Today (October 21) marks the release of Swift’s 10th studio album. Just hours after the release, the singer-songwriter surprised fans with a deluxe edition of the album, adding to it an extra seven tracks.
At midnight on Monday (October 17), Swift began a week-long run of lyric reveals in partnership with Spotify. The line “I should not be left to my own devices…” appeared on a huge screen in Times Square, New York City.
Another lyric then popped up in London, reading: “I polish up real nice.”
In São Paulo, Brazil, a billboard displayed the following line: “Just like clockwork, the dominoes cascaded in a line.” An advert in Swift’s hometown of Nashville, Tennessee revealed the lyrics: “Did you ever have someone kiss you in a crowded room?”
A screen in Mexico City then shared the words: “Breathe in, breathe through, breathe deep, breathe out.”
Following the last billboard in Mexico, fans noticed that the lyrics were familiar and traced them back to Swift’s NYU commencement speech.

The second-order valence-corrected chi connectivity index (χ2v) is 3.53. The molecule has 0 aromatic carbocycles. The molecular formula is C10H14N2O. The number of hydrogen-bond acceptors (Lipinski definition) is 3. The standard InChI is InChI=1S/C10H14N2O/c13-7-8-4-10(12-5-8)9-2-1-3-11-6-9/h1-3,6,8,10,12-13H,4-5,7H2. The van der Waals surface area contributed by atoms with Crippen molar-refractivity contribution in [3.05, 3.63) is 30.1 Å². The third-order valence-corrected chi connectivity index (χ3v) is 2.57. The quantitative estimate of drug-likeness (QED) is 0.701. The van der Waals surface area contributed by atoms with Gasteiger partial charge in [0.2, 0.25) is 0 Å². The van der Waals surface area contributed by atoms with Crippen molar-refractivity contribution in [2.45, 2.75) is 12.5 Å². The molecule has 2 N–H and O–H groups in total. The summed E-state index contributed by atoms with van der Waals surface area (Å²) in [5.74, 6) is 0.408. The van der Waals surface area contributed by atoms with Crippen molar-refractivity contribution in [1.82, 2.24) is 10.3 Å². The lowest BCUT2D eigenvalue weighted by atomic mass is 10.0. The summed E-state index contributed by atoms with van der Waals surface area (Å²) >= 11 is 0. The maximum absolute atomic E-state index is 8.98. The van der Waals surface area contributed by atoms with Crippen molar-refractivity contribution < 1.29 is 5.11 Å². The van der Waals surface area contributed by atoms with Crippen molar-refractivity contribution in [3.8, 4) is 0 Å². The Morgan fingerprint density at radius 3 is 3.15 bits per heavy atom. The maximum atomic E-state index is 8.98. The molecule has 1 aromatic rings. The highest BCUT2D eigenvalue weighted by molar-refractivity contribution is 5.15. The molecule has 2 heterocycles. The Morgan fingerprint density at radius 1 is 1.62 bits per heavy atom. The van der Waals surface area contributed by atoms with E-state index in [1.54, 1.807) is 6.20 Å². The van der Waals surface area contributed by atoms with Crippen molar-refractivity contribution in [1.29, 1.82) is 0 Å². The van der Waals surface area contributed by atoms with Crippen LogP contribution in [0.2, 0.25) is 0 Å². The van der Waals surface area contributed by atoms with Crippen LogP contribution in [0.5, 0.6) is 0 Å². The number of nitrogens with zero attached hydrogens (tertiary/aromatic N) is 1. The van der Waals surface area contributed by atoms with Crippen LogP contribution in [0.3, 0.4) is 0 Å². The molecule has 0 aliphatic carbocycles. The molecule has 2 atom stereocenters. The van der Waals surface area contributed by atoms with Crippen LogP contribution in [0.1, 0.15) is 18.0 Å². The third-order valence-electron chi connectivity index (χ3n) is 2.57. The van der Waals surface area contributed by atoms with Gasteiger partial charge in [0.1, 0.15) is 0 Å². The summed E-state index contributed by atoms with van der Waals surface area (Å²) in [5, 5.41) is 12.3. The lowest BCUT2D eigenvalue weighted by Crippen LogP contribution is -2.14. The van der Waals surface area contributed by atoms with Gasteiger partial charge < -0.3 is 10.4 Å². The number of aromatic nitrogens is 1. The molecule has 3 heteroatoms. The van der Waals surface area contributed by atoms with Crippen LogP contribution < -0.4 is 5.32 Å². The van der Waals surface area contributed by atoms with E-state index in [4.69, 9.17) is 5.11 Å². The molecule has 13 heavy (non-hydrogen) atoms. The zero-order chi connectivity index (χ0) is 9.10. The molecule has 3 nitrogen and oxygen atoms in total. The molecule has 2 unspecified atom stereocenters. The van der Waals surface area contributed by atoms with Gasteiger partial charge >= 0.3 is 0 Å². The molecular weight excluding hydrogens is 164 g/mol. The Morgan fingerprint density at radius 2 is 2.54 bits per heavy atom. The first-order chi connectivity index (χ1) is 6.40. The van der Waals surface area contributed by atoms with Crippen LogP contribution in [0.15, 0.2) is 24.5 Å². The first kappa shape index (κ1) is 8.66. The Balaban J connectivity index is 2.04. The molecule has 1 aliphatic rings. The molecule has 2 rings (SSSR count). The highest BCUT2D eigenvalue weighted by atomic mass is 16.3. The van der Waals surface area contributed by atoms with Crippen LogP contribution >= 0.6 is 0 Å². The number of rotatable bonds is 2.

The pop star was awarded an honorary doctorate before she gave the speech at the city’s Yankee Stadium on May 18.
The speech was full of references to her hit songs, as well as jokes about her doctorate. At one point she addressed out-of-town relatives and friends of the graduates with, “Let me say to you now: Welcome to New York – it’s been waiting for you.”
Swift continued to share anecdotes with the crowd, saying: “As long as we are fortunate enough to be breathing, we will breathe through, breathe deep and breathe out. And I am a doctor now, so I know how breathing works.”
The lyrics are from the ‘Midnights’ track ‘Labyrinth’, in which Swift sings: “It only hurts this much right now / Was what I was thinking the whole time / Breathe in, breathe through, breathe deep, breathe out / I’ll be getting over you my whole life.”
In a four-star review of ‘Midnights’, NME’s Hannah Mylrea wrote: “The country roots she revisited on her re-recorded albums is nowhere to be found, and folk influences of her lockdown projects are largely absent. Instead she spins these new stories through sleek synth-pop, in common with ‘1989’ or ‘Lover’, but the razor-sharp production of these albums is more subtle this time around.”